Middleton North, a small estate situated near the village of Hartburn in Northumberland, has been in Charlotte Bennett’s family since 1923, and comprises a mixture of arable, pasture, woodland and a stretch of the river Wansbeck. Husband and wife Charlie and Charlotte Bennett spent their childhoods in the Yorkshire and Northumberland countryside, which seeded their love of wildlife and farming. Through researching the history of Middleton North, Charlie unearthed detailed maps from 1805 created by Greenwich Hospital, which owned it for a significant period since 1716. These maps provided detail on the woods and hedges in place at that time and, most interestingly, revealed the original field names. Additional research on Northumbrian illustrator and natural history author Thomas Bewick’s works at the time provided Charlie with information to help build his vision to restore the farm as it once was.
Restoring the land
Charlie’s vision has been to turn all of the farm’s 70% arable land back into herbal rich pastures, which not only enrich the soil but also act as a food source for farm stock and provide habitats for mammals, birds and insects. He first started by reviewing and adapting the grazing regime.
Livestock numbers have been halved, and they are put out onto ancient rig and furrow fields in April and taken off in September. The herbal-rich leys are being stock-proofed with light grazing, beginning this year. The remainder has been sown with wildflower and bird seed mixes.
Charlie explains: “Tenants were offered double the land they previously rented for half the price, as long as they didn’t increase the number of livestock. This lower-impact grazing has benefitted the animals and environment while achieving the best prices for the livestock at the market.”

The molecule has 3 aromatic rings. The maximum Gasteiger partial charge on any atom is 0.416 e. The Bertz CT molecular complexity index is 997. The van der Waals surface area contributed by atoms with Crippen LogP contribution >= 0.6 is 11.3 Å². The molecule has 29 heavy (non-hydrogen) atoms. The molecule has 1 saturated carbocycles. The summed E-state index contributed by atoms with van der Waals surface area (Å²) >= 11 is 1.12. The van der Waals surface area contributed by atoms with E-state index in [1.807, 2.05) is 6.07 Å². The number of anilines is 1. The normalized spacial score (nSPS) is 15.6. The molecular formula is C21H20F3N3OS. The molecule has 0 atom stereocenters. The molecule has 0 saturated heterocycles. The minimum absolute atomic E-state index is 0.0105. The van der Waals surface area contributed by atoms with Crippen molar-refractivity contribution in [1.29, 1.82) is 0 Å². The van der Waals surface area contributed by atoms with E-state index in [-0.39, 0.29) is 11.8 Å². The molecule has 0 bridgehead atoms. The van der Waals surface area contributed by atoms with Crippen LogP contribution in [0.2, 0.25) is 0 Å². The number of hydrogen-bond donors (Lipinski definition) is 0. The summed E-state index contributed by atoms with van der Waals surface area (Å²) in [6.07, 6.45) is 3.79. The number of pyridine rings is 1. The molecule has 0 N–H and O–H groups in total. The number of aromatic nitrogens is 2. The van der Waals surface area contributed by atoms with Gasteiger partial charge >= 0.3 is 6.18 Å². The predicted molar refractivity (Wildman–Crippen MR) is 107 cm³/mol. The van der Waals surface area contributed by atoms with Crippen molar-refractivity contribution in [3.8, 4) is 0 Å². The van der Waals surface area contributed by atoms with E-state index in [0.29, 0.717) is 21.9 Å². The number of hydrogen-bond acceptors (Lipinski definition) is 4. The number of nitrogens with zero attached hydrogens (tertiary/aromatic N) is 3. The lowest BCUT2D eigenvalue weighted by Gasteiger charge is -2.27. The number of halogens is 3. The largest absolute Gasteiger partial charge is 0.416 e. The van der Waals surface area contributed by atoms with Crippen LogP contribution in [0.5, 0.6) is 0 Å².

Restoring the natural habit also involved planting 15,000 trees in 2021 with the help of volunteers in partnership with the Woodland Trust and Northumbrian Rivers Trust. Charlie also placed 21 woodland pasture cages across his fields and has planted them with canopy trees surrounded by scrub plants like crab apple, hawthorn, rowan, and dog rose, creating a natural link to hedges while providing livestock cover.
Having already planted around 9km of hedges, the aim is to plant trees on around 40 acres of the farm. Tree planting also takes in the River Wansbeck to bring back shaded and more varied habitats along the banks. Charlie works closely with the Northumberland Rivers Trust, the Environment Agency, Natural England and others to save the endangered native whiteclawed crayfish.
Various ditches on the farm connect to streams in the area, and 13 ponds were dug to improve this water network. Funding was provided by Coca Cola and facilitated by the Northumberland Rivers Trust as a way to compensate for its water extraction activity. Reflecting on working with Coca Cola, Charlie says: “It was an absolute delight to work with them as they showed a genuine interest in creating ponds, as well as the rationale behind it. A cynic might say this is a greenwashing exercise, but I have found them to be genuine in improving the landscape and the natural watercourses on it.”